10 Best Movies to See in February: 'Black Panther,' Sci-Fi, S&M and More

From the most-anticipated Marvel movie ever to the end of the 'Fifty Shades' trilogy, here's what you'll be seeing at the movies this month

NOW PLAYING
10 Best Movies to See in February: 'Black Panther,' Sci-Fi, S&M and More

Goodbye, the cinematic dump month we know as January; hello, the occasionally fertile pre-Oscar period of weeks we call February. At this time last year, we were prepping to see a little film called Get Out – whether the 2018 edition delivers something equally as memorable is anybody's guess, though we have high hopes for both the sci-fi flick Annihilation and the stellar-looking Black Panther. We're also getting new films from Clint Eastwood, Brooklyn's most ill-tempered indie virtuoso, and the animation house behind Wallace and Gromit – and that's not even accounting for some Best Foreign Film Oscar nominees and the grand finale of our era's defining love story. (Or, at least, the one about which we've made the most bondage puns.) Here's what's coming to a theater near you this month.


Annihilation (Feb. 23rd)
Promotions have played it coy with the details of writer-director Alex Garland's enigmatic new project, – having not read the source novel, we know it involves an all-woman research team (including Natalie Portman, Jennifer Jason Leigh, Tessa Thompson and Gina Rodriguez), a surreal forest and some sort of surrounding, shimmering membrane. Also a mutant albino crocodile and some deer with cherry blossoms for antlers show up, as does a darker and more abstract unknown. Garland brought a philosophical bent to the outer reaches of sci-fi with Ex Machina, and all signs suggest that he's going to continue classing up the genre with his latest effort. Personally, he had us with "mutant albino crocodile."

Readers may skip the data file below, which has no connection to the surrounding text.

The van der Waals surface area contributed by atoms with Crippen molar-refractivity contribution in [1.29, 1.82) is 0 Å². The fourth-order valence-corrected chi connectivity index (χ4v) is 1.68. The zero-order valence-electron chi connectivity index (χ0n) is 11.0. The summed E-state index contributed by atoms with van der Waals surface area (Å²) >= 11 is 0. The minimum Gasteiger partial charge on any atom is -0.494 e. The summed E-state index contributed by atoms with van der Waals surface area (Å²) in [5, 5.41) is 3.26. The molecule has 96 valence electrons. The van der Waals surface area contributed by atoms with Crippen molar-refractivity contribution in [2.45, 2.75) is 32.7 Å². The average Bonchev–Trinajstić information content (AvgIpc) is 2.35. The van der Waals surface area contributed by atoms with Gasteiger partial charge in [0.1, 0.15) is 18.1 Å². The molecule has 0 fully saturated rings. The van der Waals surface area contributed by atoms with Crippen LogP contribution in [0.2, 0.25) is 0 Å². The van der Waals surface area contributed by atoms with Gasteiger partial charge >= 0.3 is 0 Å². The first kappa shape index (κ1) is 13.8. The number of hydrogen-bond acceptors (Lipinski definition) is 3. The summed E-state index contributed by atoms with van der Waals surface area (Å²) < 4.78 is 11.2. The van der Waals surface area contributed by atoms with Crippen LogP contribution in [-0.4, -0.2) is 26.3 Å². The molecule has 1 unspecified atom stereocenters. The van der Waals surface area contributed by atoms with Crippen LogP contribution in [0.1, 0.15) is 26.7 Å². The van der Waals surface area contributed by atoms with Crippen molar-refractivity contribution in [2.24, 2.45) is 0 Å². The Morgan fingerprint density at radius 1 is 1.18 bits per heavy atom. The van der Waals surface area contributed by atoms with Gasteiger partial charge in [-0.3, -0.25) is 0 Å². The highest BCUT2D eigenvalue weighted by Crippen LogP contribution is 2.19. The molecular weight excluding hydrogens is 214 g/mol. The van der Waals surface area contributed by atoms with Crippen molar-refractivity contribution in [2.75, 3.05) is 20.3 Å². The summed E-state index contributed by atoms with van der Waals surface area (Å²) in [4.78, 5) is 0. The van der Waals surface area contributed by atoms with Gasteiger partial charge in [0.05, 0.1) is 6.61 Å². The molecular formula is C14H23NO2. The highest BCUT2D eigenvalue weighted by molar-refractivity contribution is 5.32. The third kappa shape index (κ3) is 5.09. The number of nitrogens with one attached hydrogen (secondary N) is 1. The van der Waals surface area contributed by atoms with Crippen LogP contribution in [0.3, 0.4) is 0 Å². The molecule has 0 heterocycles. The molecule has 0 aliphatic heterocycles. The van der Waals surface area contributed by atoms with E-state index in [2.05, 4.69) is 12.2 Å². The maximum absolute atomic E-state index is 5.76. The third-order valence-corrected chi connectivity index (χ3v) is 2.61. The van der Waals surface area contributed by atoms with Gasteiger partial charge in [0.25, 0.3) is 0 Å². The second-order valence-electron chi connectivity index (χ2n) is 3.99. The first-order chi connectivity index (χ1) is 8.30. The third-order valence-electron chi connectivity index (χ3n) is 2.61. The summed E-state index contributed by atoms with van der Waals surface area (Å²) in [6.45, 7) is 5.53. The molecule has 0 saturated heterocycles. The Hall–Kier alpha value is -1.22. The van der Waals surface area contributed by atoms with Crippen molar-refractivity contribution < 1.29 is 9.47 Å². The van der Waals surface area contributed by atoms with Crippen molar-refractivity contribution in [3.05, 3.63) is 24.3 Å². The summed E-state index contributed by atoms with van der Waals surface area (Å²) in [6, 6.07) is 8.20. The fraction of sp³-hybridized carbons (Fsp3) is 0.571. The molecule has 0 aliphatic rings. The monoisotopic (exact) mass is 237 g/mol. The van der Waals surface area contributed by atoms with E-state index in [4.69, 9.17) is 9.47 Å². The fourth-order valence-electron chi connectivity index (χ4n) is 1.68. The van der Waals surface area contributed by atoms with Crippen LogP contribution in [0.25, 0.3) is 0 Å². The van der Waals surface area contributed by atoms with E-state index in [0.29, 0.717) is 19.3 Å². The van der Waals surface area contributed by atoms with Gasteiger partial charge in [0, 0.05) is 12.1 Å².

Black Panther (Feb. 16th)
Creed director Ryan Coogler insisted on doing things his way while operating as part of Marvel's machinery – and judging from the trailers/what we've heard so far, his take on the superhero (notably the version featured in Ta-Nehisi Coates's groundbreaking run in the comics) is going to have fans joyously flipping the fuck out. T'Challa (Chadwick Boseman), the hero-king of the hidden African kingdom of Wakanda, has to beat back a colonialist threat that's linked to an exiled throne seeker (Michael B. Jordan). Along the way, many asses are kicked, courtesy of Boseman's noble royal and a patrol of bald, female warriors led by The Walking Dead's resident badass Danai Gurira. Did we mention that Kendrick Lamar curated soundtrack? Can this come out right now, please?!?


Early Man (Feb. 16th)
In which the rascals at Aardman Animations take the feather-light antic energy of Wallace and Gromit and Shaun the Sheep back a few millennia. After the demise of the dinosaurs, a humble caveman named Dug (voiced by Eddie Redmayne) embarks upon a perilous quest with his pet boar. To save his tribe's valley from the villainous Lord Nooth (Tom Hiddleston), he'll have to team up with a kindly vendor (Game of Thrones' Maisie Williams) and, most improbably, win one of history's earliest soccer matches. Who likes characteristically dry British humor with elaborate slapstick, done in a comic fusion parents and kids can enjoy?

A Fantastic Woman (Feb. 2nd)
Star-making performances in foreign releases don't always get a similar fanfare stateside, so here's a hot tip: whatever 'it' is, Daniela Vega's got it. As lounge singer and trans woman Marina, the star of Sebastián Lelio's sensational (and now Oscar-nominated) new drama sprints the full emotional gauntlet in 104 minutes flat. First, her older boyfriend dies unexpectedly; then his family scorns Marina out of small-mindedness, forbidding her from attending the funeral. There are more perils on the horizon, but watching this woman grieve, persist and persevere is, its in own way, a melodramatic treat. Not to mention that her performance is, quite simply, a knockout.